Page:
As most of you probably know, a centurion was a Roman military officer. Also, the Gospel of Matthew was written for a Jewish audience, hence Matthew emphasizes the centurion’s race and faith. While the Gospel of Luke, himself a Gentile, was written for a Gentile audience. In fact, this Gospel was addressed to Theophilus, possibly a non-Christian Roman official, but definitely a person of high position and wealth. I would note that in New Testament times, dealing with a person’s messenger was considered the same as dealing with the person himself.
Generally, the Jews hated Roman soldiers and the Roman soldiers hated the Jews. However, in this instance, this centurion must have been a known “God-fearer”, who worship the God of Israel but was uncircumcised. Note that the centurion, a Roman officer, addresses Jesus as “Lord”. He must have known that Jesus could heal and showed respect for Jesus’ authority in this area of healing.
Another interesting thing I would want to point out is that the centurion is not asking for help for himself, but for a servant. Josephus, the Jewish historian, noted in his writings about the history of the Jews, that Roman soldiers often had many servants who trained and fought with them.
Jesus quickly replies that He will go to heal the servant. Considering that Jesus had recently healed a leper, this does not surprise me. He would not hesitate to go into a Gentile home to heal. Jews, however, would not go into a Gentile home because this would make them ceremonially “unclean”. But Jesus……..loved people where they were!
Look how strong the faith of this centurion is in Jesus. The centurion had absolutely no doubt that Jesus could merely speak the word and heal his servant. He doesn’t even have to be there or see the servant! This Gentiles faith astonished Jesus! Why, because the centurion grasped the principal of authority that he learned from his own experience as a military leader.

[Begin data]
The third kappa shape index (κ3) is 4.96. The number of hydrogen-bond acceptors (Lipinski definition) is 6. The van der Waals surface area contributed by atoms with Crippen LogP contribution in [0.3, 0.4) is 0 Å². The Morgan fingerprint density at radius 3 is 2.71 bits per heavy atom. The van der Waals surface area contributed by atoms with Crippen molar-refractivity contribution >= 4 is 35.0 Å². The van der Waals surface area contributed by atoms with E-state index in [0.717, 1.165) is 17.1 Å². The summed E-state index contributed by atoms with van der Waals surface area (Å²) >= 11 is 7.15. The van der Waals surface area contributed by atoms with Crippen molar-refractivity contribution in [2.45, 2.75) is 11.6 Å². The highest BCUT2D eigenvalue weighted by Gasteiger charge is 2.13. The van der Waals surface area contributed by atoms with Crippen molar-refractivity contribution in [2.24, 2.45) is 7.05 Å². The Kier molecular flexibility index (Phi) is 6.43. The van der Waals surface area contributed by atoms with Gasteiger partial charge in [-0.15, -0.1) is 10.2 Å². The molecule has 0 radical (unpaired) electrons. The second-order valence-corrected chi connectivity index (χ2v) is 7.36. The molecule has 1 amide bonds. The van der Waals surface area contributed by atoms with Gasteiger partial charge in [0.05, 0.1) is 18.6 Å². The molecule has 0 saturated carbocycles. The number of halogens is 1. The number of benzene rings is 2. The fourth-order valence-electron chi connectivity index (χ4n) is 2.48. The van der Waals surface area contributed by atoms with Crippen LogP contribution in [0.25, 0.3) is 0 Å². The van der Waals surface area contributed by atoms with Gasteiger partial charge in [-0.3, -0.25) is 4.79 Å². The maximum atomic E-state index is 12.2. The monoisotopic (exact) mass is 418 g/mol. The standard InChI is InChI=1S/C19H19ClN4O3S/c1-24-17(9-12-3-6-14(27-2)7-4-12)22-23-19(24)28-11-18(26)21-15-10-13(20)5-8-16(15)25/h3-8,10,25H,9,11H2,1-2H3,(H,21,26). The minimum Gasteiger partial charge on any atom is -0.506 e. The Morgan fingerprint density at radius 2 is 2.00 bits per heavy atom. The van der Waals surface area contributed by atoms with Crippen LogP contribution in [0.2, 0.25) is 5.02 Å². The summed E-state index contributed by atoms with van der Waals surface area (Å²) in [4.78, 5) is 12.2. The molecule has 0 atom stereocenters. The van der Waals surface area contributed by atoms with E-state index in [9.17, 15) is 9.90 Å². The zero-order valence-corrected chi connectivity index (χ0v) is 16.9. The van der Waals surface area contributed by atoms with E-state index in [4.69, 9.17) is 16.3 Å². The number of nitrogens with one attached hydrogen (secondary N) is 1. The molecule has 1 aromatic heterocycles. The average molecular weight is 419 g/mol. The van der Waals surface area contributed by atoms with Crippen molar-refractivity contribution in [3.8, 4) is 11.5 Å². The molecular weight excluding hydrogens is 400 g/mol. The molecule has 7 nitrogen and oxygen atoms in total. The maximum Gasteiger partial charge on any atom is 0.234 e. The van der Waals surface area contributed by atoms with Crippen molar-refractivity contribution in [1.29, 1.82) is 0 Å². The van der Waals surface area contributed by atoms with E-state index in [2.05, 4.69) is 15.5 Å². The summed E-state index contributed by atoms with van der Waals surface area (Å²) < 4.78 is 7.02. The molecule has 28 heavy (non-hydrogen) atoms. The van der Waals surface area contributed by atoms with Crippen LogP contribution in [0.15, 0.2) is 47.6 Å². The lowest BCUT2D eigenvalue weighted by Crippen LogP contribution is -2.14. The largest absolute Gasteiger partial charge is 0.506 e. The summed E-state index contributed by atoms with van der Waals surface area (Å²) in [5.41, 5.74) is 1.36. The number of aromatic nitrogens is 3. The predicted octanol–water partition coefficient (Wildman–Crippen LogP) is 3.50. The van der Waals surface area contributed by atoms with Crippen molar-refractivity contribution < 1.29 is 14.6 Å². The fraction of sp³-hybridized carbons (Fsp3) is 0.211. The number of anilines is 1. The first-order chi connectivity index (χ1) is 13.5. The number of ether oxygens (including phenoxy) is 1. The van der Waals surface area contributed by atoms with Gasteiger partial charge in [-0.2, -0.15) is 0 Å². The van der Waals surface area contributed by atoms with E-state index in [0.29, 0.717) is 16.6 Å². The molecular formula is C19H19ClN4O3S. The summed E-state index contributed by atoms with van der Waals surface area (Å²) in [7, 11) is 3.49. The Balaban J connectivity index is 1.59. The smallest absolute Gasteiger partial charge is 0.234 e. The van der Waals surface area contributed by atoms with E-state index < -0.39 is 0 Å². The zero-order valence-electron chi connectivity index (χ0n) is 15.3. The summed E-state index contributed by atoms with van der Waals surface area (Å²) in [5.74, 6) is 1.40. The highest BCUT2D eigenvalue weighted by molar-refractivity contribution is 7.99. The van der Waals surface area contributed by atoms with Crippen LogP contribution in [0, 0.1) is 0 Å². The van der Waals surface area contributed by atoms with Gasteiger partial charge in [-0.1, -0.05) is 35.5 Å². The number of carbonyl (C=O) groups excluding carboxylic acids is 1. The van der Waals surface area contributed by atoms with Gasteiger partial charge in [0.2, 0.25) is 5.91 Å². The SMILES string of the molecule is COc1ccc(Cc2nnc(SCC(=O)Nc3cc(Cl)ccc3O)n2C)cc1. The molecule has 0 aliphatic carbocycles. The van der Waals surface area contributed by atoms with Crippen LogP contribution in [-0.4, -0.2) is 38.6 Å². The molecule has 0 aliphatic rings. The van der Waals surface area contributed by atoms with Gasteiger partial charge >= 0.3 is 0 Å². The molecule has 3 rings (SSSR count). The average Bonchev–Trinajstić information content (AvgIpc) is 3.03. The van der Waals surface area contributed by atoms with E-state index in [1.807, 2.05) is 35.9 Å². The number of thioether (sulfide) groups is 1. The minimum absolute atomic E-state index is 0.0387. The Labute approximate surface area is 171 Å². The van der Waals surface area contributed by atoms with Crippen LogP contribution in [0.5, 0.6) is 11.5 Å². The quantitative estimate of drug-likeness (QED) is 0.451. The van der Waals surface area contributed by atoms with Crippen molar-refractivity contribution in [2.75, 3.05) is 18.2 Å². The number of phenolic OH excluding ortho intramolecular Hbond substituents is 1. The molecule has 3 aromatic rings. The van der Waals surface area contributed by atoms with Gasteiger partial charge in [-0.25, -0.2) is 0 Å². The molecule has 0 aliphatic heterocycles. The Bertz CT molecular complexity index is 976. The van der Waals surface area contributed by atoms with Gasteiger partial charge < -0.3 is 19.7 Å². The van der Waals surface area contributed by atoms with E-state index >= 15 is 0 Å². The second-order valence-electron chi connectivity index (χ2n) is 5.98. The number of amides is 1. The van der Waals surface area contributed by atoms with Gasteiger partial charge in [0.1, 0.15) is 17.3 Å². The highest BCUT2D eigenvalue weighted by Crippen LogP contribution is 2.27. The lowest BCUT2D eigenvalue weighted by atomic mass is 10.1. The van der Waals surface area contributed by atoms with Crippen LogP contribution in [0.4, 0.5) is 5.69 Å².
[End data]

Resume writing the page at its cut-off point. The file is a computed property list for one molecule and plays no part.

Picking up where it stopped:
Okay, now the meat of this story as it applies to the kingdom of heaven/kingdom of God: The Jews believed that the dispersed Jews (from the east and the west) would return to Jerusalem to join with the Messiah and the great patriarchs in a great banquet. The prophet Isaiah in the book of Isaiah 2:2-3 predicts that Gentiles will also return in the last days. The feast is the banquet of celebration in the kingdom of heaven. Few Jews understood that Gentiles would also take their places at the table. In fact, the Jews felt that their lineage guaranteed them a spot at the table. Jesus tells them that unbelieving “subjects of the kingdom” (referring to the Jews) instead of having assured seats at the banquet, would be thrown out into the darkness. “Weeping and gnashing of teeth” is a common Biblical description of Hell. As the Life Application Bible commentary puts it: “The point is that the central focus of God’s kingdom will not be only the Jewish race. Some Jews will not be included. Many religious Jews who should be in the kingdom will be excluded, however, because of their lack of faith. Entrenched in their religious traditions, they could not accept Jesus Christ and his new message. We must be careful not to become so set in our religious habits that we expect God to work only in specific ways. Don’t limit God by your mind-set and lack of faith.” (emphasis added)